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Report: Justice Dept. says Page knew about rogue drug ads

However, the Justice Department allegations won't be aired in court now that case has been settled, The Wall Street Journal reports.

Elinor Mills Former Staff Writer
Elinor Mills covers Internet security and privacy. She joined CNET News in 2005 after working as a foreign correspondent for Reuters in Portugal and writing for The Industry Standard, the IDG News Service and the Associated Press.
Elinor Mills
2 min read

Google co-founder and CEO Larry Page condoned ads from rogue online Canadian pharmacies, says a Justice Department official who led the investigation into the case and talked to The Wall Street Journal about it.

Google CEO Larry Page Stephen Shankland/CNET

Earlier this week Google agreed to pay $500 million to settle the dispute with the agency over the sale of the advertising through Google's AdWords program to foreign pharmacies targeting ads at U.S. consumers. Now, Peter Neronha, the U.S. attorney for Rhode Island, tells The Wall Street Journal that it appears Page may have been aware of the sales for several years.

"Larry Page knew what was going on," Neronha is quoted as saying in an article today. "We know it from the investigation. We simply know it from the documents we reviewed, witnesses that we interviewed, that Larry Page knew what was going on."

"As we've said, we take responsibility for our actions," a Google spokesperson said in an e-mail to CNET. "With hindsight, we shouldn't have allowed these ads on Google in the first place."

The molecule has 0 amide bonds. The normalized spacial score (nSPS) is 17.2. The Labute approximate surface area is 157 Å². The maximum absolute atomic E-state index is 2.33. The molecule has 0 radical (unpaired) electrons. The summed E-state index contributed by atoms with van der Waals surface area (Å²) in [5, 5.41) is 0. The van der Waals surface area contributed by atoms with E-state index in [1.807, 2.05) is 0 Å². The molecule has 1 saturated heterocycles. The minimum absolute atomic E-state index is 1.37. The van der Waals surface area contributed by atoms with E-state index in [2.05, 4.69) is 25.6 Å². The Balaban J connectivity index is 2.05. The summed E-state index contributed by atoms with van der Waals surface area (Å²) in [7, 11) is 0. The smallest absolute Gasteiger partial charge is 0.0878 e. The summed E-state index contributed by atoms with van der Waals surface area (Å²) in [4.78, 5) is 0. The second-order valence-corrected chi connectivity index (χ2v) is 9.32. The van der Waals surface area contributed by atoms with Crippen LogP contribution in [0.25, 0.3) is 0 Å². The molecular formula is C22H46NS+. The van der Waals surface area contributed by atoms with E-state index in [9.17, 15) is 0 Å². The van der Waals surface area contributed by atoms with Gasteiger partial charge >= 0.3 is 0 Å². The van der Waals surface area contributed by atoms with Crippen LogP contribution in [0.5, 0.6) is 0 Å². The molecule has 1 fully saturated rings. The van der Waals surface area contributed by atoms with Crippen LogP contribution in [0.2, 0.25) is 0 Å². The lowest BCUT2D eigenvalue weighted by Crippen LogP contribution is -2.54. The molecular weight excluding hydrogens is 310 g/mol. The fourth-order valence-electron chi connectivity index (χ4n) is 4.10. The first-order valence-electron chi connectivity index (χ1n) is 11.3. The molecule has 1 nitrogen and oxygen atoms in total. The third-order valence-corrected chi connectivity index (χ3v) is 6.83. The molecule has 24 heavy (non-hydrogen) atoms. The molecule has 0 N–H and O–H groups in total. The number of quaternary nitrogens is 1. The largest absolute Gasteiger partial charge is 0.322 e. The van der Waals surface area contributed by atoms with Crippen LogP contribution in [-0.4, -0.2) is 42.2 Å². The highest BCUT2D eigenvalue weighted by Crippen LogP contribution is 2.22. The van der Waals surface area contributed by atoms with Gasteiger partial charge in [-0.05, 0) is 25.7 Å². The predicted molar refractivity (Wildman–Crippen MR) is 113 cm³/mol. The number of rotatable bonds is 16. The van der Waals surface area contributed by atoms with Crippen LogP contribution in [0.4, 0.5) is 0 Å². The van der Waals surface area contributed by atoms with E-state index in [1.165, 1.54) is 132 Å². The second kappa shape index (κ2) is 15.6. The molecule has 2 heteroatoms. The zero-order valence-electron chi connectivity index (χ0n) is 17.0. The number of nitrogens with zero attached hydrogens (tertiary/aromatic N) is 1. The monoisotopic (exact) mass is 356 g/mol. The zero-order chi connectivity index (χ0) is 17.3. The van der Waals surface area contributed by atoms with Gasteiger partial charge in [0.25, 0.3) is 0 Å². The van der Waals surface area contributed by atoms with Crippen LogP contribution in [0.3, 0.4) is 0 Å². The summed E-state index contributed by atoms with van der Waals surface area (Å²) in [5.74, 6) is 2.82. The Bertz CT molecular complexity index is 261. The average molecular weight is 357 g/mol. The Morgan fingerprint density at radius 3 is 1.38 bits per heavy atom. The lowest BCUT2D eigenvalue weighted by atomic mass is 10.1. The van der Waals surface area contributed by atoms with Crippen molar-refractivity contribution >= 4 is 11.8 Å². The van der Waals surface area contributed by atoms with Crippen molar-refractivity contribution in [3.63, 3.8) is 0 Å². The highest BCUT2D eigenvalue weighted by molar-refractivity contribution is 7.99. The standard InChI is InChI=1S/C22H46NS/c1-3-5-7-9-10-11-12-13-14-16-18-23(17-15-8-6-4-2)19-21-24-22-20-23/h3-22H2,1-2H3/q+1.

Neronha reportedly said he did not plan to prosecute Page, who was Google's founding CEO and took the reins from Eric Schmidt five months ago. Nerohna declined to discuss the details of the internal e-mails and other documents that led investigators to make the claim, according to the Journal. Those documents will not be made public as they would have been if the case had gone to court.

Google began requiring online pharmacy advertisers to be certified by the U.S. government in 2009 after the Justice Department launched a sting operation in which officials found that Google employees helped undercover agents get around controls designed to stop sales of such ads, according to Neronha. Up until then Google executives told Congress that the company had controls in place to stop the illicit ads, but Neronha characterized those efforts as "window-dressing."

"Suffice it to say that this is not two or three rogue employees at the customer service level doing this on their own," he said. "This was a corporate decision to engage in this conduct."